The nutty wokeness gripping America is emerging elsewhere in the western world.
The Daily Mail of London reports that a 66-year-old Scottish man who was a lifelong blood donor was refused in his latest attempt to give the gift of life because he declined to answer a single question:
“Are you pregnant, or have you been in the last 6 months?”
Leslie Sinclair, who had given 125 pints of blood since he began donating at age 18, told the Mail that he objected to answer because the question was asinine.
“There is always a form to fill in and that’s fine – they tend to ask about medical conditions or diseases – and clearly that’s because the blood needs to be safe. This time around, there was a question I hadn’t seen before: ‘Are you pregnant, or have you been in the last six months?’ which required a yes or no answer,” Sinclair recalled. “I pointed out to the staff that it was impossible for me to be in that position but I was told that I would need to answer, otherwise I couldn’t give blood.”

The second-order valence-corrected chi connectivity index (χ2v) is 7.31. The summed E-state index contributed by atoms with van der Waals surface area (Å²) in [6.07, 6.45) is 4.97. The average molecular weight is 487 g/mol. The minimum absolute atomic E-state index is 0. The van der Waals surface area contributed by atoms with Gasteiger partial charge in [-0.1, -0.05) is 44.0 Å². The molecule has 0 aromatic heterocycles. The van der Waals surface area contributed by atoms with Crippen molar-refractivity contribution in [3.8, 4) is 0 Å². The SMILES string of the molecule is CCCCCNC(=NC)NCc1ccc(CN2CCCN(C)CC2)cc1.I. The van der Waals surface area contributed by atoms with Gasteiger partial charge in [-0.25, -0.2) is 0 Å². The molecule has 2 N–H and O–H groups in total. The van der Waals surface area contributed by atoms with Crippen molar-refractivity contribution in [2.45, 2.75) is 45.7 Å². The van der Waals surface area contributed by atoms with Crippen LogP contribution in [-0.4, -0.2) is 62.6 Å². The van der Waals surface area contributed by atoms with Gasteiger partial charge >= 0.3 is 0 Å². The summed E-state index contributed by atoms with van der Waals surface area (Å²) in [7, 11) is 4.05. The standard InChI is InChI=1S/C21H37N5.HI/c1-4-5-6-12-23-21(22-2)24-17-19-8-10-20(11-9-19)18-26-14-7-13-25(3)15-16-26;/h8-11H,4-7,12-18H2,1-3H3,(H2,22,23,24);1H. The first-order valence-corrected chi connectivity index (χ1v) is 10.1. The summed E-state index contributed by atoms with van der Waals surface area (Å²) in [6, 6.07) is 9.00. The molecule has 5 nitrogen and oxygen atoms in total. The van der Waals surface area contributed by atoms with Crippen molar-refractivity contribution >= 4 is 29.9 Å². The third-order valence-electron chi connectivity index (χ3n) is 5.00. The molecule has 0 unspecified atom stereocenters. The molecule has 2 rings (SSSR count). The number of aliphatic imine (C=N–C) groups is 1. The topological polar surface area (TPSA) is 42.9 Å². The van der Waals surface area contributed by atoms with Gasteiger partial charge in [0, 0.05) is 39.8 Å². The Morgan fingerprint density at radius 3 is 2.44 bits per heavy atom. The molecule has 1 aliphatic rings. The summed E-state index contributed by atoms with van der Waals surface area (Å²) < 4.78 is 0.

“I told them that was stupid and that if I had to leave, I wouldn’t be back, and that was it, I got on my bike and cycled away,” he continued. “It is nonsensical and it makes me angry because there are vulnerable people waiting for blood, including children, and in desperate need of help. But they’ve been denied my blood because of the obligation to answer a question that can’t possibly be answered.”
Marc Turner, the head of the Scottish National Blood Transfusion Service, which is trying to recruit 16,000 new donors over the next year, said the pregnancy question must be asked his staff cannot always tell sex from looking at someone, and because the blood bank is trying to be more inclusive.
In the news: Conservative LGBT Group Rips Biden Over Criticizing DeSantis, Florida’s Parental Rights In Education Law
“We appreciate the support of each and every one of our donor community and thank Mr. Sinclair for his commitment over a long number of years. Whilst pregnancy is only a relevant question to those whose biological sex or sex assigned at birth is female, sex assigned at birth is not always visually clear to staff,” Turner told the Mail.
“As a public body we take cognizance of changes in society around how such questions may be asked without discrimination and have a duty to promote inclusiveness – therefore all donors are now asked the same questions.”